3. Digitization Instead Of Digitalization

You cannot change a bank's business model by renovating just the facade. Similarly, I believe it’s impossible to substitute digitization for digitalization. The key difference between these terms is that digitalization is the creation of an innovative process or product, while digitization is an improvement of existing processes and products. Hence, digitization may not result in substantial savings.

In many cases, banks choose a less thorny path and try to digitize existing business processes while passing them off as a breakthrough.

Those who advocate for the digitalization of a business should first think about making processes highly effective. The degree to which you exclude the human factor from business processes can serve as a measure of effectiveness.

4. Banking Processes Created By An ‘Unknown Specialist’

I've come to the following conclusions about how certain business processes usually work in a bank:

• In most cases, the bank doesn't describe its processes at all.

• Each business unit builds its processes based on its capabilities and understanding of "what is good." 

• The culture of business process optimization is almost absent, as are special units engaged in this process.

The solution may be to involve third-party consultants, as well as specialists from other divisions of the bank who are not business process owners, in the process of restructuring and revision.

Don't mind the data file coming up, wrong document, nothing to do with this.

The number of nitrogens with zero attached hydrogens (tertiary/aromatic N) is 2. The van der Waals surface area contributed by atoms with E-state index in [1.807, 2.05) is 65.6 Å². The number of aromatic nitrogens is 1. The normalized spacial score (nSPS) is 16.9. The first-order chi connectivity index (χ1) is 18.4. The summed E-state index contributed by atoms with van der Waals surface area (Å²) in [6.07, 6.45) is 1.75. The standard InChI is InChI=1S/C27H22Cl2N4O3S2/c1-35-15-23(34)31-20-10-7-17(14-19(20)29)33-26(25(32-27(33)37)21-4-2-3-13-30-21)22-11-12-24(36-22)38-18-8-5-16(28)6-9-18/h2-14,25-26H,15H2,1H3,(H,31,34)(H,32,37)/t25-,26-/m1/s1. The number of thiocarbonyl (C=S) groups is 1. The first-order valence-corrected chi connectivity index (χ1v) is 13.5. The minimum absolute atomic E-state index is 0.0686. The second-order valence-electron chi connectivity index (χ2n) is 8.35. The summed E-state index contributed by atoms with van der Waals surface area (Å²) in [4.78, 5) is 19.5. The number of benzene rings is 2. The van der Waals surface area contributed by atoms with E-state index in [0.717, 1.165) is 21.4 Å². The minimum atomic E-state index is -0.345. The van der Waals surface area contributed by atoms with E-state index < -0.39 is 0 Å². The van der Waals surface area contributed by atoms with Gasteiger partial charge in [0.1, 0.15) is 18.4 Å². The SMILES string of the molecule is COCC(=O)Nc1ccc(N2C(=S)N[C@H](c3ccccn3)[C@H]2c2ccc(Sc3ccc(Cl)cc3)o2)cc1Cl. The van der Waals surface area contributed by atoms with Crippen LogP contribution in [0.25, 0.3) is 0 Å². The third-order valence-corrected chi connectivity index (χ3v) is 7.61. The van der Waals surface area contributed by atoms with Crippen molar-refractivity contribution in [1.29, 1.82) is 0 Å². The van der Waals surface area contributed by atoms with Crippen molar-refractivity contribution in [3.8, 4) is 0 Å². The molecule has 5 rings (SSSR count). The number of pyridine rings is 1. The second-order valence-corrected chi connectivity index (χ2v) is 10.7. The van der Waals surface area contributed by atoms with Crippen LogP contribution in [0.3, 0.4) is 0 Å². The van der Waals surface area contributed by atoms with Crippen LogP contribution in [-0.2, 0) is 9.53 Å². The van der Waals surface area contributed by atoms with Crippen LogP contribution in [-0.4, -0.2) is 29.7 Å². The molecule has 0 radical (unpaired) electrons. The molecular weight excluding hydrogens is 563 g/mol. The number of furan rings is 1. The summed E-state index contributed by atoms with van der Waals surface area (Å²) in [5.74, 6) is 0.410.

5. Senior Management's Lack Of Understanding Of The Necessity Of Digital Transformation

This is probably the most difficult of all these challenges. In my experience, not many managers understand, or even want to understand, that IT is the “locomotive” of our time. At the same time, projects are very expensive, and the “don't touch it; it works” approach is still widespread, so why should they change anything?

A lack of understanding leads to a lack of support or insufficient support for those who are responsible for the transformation projects.

The hope is that there’s at least one person on the board who is a strong supporter of digital transformation.

6. Synergy With The Bank's IT Team

I believe that the best result will be achieved through synergy between the bank's team and third-party contractors. Bank employees shouldn't treat contractors as competitors; it's important that they work together as a single mechanism. You can obtain excellent results when the contracting team includes the product owner, who is not only a competency holder but also a “bridge” who can ensure that the contracting team receives the necessary support

Conclusion 

Digital transformation is associated with a number of challenges, and there’s no one correct path to choose. Lack of investment, competent personnel and support from the top are some of the problems that you may face. However, the main and most difficult issue is how to change the mindset of your employees, who you need to convince to become agents of change.

 

Author: Aleksander Khomich 
Source: Forbes